The smart grid according to Cisco

Cisco's Marthin De Beer at Green:Net 2011

As I sat in a Cisco TelePresence room for Cisco’s energy analyst briefing, I was thinking about two things. First, how glad I was to be able to use TelePresence so I didn’t have to spend a day in airports and airplanes. Second, how I would possibly find a single, simple theme for the many announcements and implications embedded within Cisco’s two-hour session.

I finally gave up on the idea of a simple summary. Instead, I’ve listed below the nine points I found most important.

1). Cisco is IT and OT. By virtue of its networking and back office gear, Cisco is in place at 85 percent of the world’s utilities. Now they are moving out from their information technology (IT) stronghold. They seek to become every bit as adept at operational technology (OT) and the peculiarities of power systems. They’ve hired some of the world’s best minds, including some of the best power engineering minds. Two years ago, I wasn’t sure they could adapt to OT. Now I’m convinced they’ll not only adapt, they’ll advance the cause.

2). Cisco is in the communications business now. I haven’t yet figured out the boundaries, but I do know that Cisco is pushing further into field area networks (FANs) than I had expected. When discussing their work at BC Hydro, they said that Itron was doing the meters and the meter data management, while Cisco was handling the FAN. Cisco also said that its other metering partners had decided to step away from communications and focus on metrology and data management. I do not expect Cisco to build the communications modules inside the meters, but it looks like they’ll do much of the rest. Stay tuned for clarifications as I uncover more.

3). Cisco may have solved the hybrid network issue. Most utilities operate with a half-dozen different communications systems, some dating back 20 years. Cisco is proposing a two-tiered architecture for its field area network. Floating above is a “services canopy” to host myriad services from Cisco and its partners. At the lower level, it connects to multiple “purpose built networks for things such as electric vehicles, AMI, solar PV and so on. In this fashion, multiple networks are managed in one place and gain the benefits of sophisticated security, management and interoperability.

4). Cisco is issuing its own reference architecture. Called GridBlocks, it will both complement and compete with similar efforts from Accenture, IBM and Microsoft (s MSFT). At first glance, the Cisco version seems to be more advanced on the OT side – more sophisticated about ways to modify IT networking for the peculiar needs and challenges of power networks.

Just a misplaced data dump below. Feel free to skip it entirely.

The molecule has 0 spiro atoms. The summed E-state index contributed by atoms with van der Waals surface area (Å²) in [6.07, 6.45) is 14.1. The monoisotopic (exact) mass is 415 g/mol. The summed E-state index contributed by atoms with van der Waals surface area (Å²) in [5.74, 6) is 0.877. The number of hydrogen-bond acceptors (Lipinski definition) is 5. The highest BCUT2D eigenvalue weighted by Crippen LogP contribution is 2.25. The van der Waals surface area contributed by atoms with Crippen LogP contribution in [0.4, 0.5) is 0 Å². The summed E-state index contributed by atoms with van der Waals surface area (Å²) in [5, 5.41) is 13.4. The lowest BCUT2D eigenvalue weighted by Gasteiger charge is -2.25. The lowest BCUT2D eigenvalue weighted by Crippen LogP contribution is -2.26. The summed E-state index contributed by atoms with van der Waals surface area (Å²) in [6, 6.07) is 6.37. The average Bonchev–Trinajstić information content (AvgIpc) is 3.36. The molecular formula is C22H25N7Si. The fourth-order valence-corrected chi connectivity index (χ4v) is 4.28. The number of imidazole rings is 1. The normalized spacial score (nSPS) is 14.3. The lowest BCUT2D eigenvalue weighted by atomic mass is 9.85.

5). Cisco’s architecture emphasizes a core networking platform as a necessary foundation. Drill into IBM’s architecture and you’ll find it leans on IBM services and servers. The Microsoft architecture implies Microsoft software as the foundation. No surprise, then, that Cisco’s mantra is “the network is the platform.” I believe this is a message that will resonate with executives who want to move away from today’s collection of standalone apps towards an enterprise network that can be reused over and over again for new services.

Cisco’s key message: we will build you a multi-service field area network that you can leverage and build upon for years to come. Other vendors – Sensus, Silver Spring Networks, Tropos – tell a similar story, but none with as much weight behind it.

6). Cisco will provide business and policy “architectures” as well. Cisco is working harder than any other organization I know to uncover and document new business models that justify and exploit the new technology. I expect them to have business model template soon, followed by policy frameworks.

7). Cisco is tackling regulatory blockers head on. Smart grid sales momentum is slowing . . . but not because of technology blockers. Instead, it is regulation that is holding the industry back. Not content just to complain, Cisco is actively campaigning to change minds. If successful, we will all owe a debt to IBM and Cisco, the two companies doing the most to enlarge the pie for everyone by educating policymakers and regulators.

8). Cisco is engaging at the highest levels. Many of their conversations (and even some of their paid consultations) are with utility CEOs, top policymakers and energy ministers.

9). Cisco is investing heavily in R&D. IBM has always been my smart grid research hero, since it invested more (and sooner) than any other company. Cisco is now pushing hard into the smart grid space and coming up with clever new approaches. For instance, they uncovered a money-saving way to send large batches of synchrophasor data continent-wide using a variation of techniques used for video on other networks. But Cisco is not just researching new technology. They’re also investigating new business models and new policy models with help from leading universities and research institutions.

At first blush I think it is a step forward. And a welcome one, given that the stimulus surge has died down and the industry is searching for a spark. Cisco is demonstrating a level of commitment, confidence and strength that should be reassuring to skittish utilities. Your take?

Jesse Berst is the founder and chief analyst of Smart Grid He consults to smart grid companies seeking market entry advice and M&A advisory. A frequent keynoter at industry events in the US and abroad, he also serves on the Advisory Council of Pacific Northwest National Laboratory’s Energy & Environment directorate.

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